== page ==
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Reflective Writing For Work-Life Balance

A quote with a picture of someone sitting and looking at the sky.

As a kid, I never understood why my father only had enough energy to eat dinner and sit in front of the television every evening when he got home from work. Now I get it. He just wanted to circumvent the vicious circle that is ruminating at home about the things going wrong at work with something mind numbing and benign like 60 Minutes. When everything is overwhelming in our work lives the repercussions are inevitably felt in every other part of our lives.

What happens to so-called work life balance when you are unemployed and looking for work, or in a job where you are struggling with demands, stress, office politics, or a particularly unpleasant boss? How does deadening ourselves with Netflix marathons night after night to avoid thinking in circles about our troubles at work count as “life”?

The trouble with watching entire seasons of Gilmore Girls back to back is that, although it will take our mind off our troubles, it’s passive. We’re just immersing ourselves in white noise and spoon-fed fictitious worlds to escape our own reality. Unfortunately, passivity breeds passivity.

By disallowing our brains to engage with the reality of difficult situations in our professional lives, we become incapacitated to do anything about the problem. So, while it’s a good idea to find an alternative to rumination which can be all consuming (and interrupts sleep), it’s an equally good idea to use some of our time outside of the job search or the work day to reflect on what is going on.

In my book, The Bloomsbury Introduction to Creative Writing, I talk about the value of reflective writing, not just as a way of summarizing our feelings and responses to situations, but also as a way of uncovering new knowledge and insight. Although we might think about a problem from every seemingly possible angle, when we write something out, our minds are processing the problem in a different way. Writing can give us access to new perspectives and solutions and put us back in touch with who we really are, and what we really want.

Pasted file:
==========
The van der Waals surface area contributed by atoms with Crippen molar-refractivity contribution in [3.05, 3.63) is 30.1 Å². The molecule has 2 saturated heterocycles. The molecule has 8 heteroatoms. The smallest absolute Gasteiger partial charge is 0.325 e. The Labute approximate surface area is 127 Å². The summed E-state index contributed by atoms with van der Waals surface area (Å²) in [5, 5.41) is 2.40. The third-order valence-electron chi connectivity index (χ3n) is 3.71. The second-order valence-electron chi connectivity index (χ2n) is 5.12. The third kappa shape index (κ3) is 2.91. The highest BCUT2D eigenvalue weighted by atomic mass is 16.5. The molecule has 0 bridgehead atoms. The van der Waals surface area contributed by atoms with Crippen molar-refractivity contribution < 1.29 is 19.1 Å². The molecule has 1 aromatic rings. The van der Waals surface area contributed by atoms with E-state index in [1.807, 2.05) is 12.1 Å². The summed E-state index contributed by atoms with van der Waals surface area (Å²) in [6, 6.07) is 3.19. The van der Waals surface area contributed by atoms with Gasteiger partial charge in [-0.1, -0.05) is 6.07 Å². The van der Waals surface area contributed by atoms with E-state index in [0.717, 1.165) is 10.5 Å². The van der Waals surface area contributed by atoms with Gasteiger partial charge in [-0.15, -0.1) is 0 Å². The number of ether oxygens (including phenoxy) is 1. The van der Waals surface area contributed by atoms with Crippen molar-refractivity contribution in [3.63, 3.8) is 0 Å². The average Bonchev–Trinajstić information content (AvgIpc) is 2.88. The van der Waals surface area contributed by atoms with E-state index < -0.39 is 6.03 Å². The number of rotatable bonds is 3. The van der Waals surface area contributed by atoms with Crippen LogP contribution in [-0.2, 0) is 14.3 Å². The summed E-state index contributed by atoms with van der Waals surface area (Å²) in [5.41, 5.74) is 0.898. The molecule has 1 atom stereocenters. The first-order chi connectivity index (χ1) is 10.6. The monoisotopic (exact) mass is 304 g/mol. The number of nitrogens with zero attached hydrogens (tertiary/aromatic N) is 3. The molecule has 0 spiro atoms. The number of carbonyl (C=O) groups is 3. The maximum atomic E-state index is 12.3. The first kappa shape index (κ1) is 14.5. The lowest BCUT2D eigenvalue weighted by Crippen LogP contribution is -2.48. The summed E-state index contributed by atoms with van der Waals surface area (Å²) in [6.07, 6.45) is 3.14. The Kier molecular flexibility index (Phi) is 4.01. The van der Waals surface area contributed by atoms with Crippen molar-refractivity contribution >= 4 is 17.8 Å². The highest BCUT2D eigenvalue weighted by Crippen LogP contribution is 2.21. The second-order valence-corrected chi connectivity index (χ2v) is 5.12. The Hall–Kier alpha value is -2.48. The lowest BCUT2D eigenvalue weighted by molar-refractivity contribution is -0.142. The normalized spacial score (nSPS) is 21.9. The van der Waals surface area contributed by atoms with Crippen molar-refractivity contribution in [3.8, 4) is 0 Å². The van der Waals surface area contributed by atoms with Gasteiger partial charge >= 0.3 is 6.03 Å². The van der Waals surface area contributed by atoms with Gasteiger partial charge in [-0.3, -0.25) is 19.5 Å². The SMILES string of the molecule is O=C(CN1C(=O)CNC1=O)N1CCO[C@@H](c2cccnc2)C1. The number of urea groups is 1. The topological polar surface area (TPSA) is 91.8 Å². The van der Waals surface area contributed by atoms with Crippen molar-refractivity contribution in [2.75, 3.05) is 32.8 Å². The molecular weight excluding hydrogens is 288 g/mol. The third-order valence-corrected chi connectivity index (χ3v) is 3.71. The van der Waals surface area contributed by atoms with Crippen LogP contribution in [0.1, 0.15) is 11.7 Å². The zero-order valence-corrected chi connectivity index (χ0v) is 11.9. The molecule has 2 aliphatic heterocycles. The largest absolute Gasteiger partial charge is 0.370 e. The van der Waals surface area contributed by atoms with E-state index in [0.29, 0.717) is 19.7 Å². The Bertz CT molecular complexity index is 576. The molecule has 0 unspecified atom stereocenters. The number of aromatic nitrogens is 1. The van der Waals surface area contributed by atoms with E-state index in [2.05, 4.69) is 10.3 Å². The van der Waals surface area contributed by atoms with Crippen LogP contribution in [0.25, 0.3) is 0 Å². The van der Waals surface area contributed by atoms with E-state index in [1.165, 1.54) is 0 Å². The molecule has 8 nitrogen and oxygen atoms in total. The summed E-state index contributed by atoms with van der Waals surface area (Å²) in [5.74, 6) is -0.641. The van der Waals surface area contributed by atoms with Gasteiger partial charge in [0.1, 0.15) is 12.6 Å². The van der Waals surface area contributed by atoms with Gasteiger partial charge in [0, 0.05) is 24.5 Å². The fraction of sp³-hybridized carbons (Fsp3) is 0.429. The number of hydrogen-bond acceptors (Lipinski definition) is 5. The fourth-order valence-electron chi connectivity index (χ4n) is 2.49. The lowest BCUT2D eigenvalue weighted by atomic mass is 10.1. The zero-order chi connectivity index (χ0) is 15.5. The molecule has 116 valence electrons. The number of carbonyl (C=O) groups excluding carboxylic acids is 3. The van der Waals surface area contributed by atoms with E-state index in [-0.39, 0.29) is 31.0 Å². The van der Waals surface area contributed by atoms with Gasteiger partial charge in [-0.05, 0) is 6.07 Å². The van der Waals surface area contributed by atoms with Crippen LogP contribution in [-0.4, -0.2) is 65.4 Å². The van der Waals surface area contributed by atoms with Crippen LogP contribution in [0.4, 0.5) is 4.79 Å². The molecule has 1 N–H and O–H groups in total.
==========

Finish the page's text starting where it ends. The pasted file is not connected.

So, over the next few months, I’m going to give you a sequence of little reflective writing exercises you can try the next time you find yourself thinking in mad circles about work troubles -- instead of using television to shut your ruminations off. The first one is an exercise called Stream Of Consciousness.

Reflective Writing Exercise 1: Stream of Consciousness

When To Do It:

As soon as you get home from work or finish your job search for the day -- before you do anything else!

Alternatively, you could start and finish each day with this.


5 minutes

The Point:

We go through the day doing everything right. We think about what we’re supposed to think about. We try to please our boss or our potential boss. We’re polite. We’re structured. We’re in a suit. Spending five minutes getting back in touch with our spontaneous selves is a nice gateway back into real life.


Sit down somewhere quiet where you can be alone. Set a timer for five minutes. Hit start.

Put your pen to the page (yes! A pen! A page!) and write whatever comes into your mind continuously for the full five minute period.

Don’t stop to think. Don’t censor yourself.

If you can’t think of what to write, write “I can’t think of what to write. This chair is comfy. Writing writing writing....” and keep describing your physical surrounds until your mind loosens up and you can start recording all your the thoughts that pass spontaneously through your mind.


Do this once a day, every day. You should find that you are able to fill more and more of the page in five minutes each time you do the exercise.

By Tara Mokhtari

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